Weisman Art Museum, University of Minnesota
Hardback, 9 x 11.25 in. / 160 pgs / 47 color / 20 bw.
Pub Date 3/1/2008
Out of print
Catalog: SPRING 2008 p. 101
ISBN 9781933045757 TRADE
List Price: $49.95 CDN $60.00
Weisman Art Museum, 02/08/08-04/20/08
Columbus Museum of Art, 05/10/08-09/14/08
Atlanta Contemporary Art Center, 10/03/08-11/22/08
University Art Museum, California State University, 01/22/09-04/06/09
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WEISMAN ART MUSEUM, UNIVERSITY OF MINNESOTA
Paul Shambroom: Picturing Power
Introduction by Diane Mullin, Christopher Scoates, Helena Reckitt. Text by Diane Mullin, Christopher Scoates, Helena Reckitt, Dick Hebdige. Interview by Stuart Horodner.
Published to accompany documentary photographer Paul Shambroom's extensive 2008-09 American traveling exhibition, Picturing Power is the first volume to bring together selections from all five of his most important--and highly acclaimed--series to date.
In the late 1980s, Shambroom visited manufacturing sites and office spaces to capture the spaces where many Americans spend the majority of their days--from the grittiest industrial factory to the cleanest biotech lab to the smallest, emptiest office cubicle. His next series, Nuclear Weapons, begun in the early 1990s, gained him access to long-restricted nuclear sites, where he produced eerie images of slumbering bombs and immaculate, empty war rooms. For Meetings (1999-2003), Shambroom traveled to municipal meetings in small communities as far flung as Bernice, Louisiana and Baltic, South Dakota, to document public officials in a formal portrait style, calling up both the seriousness and banality of these gatherings. His most recent series, Security (2004-present), documents eerie scenes of security training at special facilities across the country. Past and future, reality and fiction, blur as each figure creates a picture of threat and resistance in our post-9/11 era.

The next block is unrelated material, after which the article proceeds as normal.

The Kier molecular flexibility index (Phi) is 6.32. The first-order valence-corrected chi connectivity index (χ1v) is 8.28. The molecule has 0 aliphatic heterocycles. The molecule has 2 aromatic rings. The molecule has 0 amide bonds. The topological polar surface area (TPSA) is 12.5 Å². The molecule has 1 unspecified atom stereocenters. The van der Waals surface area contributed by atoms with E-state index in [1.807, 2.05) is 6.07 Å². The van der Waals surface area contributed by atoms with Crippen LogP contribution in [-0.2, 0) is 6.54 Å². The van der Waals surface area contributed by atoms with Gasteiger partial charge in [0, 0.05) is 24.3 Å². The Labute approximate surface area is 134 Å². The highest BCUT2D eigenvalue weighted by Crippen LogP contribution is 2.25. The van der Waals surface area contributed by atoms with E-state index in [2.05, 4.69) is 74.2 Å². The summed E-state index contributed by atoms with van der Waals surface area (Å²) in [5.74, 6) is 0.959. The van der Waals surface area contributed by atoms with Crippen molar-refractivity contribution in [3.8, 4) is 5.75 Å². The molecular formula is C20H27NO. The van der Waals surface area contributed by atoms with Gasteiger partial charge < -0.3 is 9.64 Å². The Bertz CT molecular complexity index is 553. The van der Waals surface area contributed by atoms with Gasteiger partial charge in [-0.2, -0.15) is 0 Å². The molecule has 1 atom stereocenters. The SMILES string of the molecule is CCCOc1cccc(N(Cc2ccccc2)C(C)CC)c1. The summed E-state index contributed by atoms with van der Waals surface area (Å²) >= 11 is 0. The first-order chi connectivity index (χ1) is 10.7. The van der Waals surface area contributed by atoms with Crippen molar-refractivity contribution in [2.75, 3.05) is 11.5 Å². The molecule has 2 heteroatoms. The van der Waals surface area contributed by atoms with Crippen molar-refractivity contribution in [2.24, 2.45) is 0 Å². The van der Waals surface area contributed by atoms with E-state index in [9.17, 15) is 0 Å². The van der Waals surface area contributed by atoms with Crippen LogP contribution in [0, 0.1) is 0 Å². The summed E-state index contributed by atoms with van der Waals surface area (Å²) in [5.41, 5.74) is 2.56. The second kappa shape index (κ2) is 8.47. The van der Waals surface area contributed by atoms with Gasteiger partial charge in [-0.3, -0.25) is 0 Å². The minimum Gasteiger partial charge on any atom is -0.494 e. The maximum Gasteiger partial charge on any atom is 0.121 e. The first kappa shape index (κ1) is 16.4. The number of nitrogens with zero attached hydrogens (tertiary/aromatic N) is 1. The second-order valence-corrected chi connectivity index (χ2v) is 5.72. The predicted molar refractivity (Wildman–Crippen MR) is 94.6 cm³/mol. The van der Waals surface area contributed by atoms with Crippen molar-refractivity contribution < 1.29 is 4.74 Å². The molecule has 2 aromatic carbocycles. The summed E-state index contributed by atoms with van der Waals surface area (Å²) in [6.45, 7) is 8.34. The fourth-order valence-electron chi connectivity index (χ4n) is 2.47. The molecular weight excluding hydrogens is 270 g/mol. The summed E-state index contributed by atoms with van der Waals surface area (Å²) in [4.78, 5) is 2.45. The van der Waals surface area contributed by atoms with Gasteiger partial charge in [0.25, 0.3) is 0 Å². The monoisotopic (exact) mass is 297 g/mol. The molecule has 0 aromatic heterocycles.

While diverse in subject matter, Shambroom's series all record and demystify secret and little-seen loci of power. His images are remarkable both for their stark portrayal of such places, and as evidence of his access to the sites. Negotiating this access in an open and democratic manner is a hallmark of Shambroom's practice.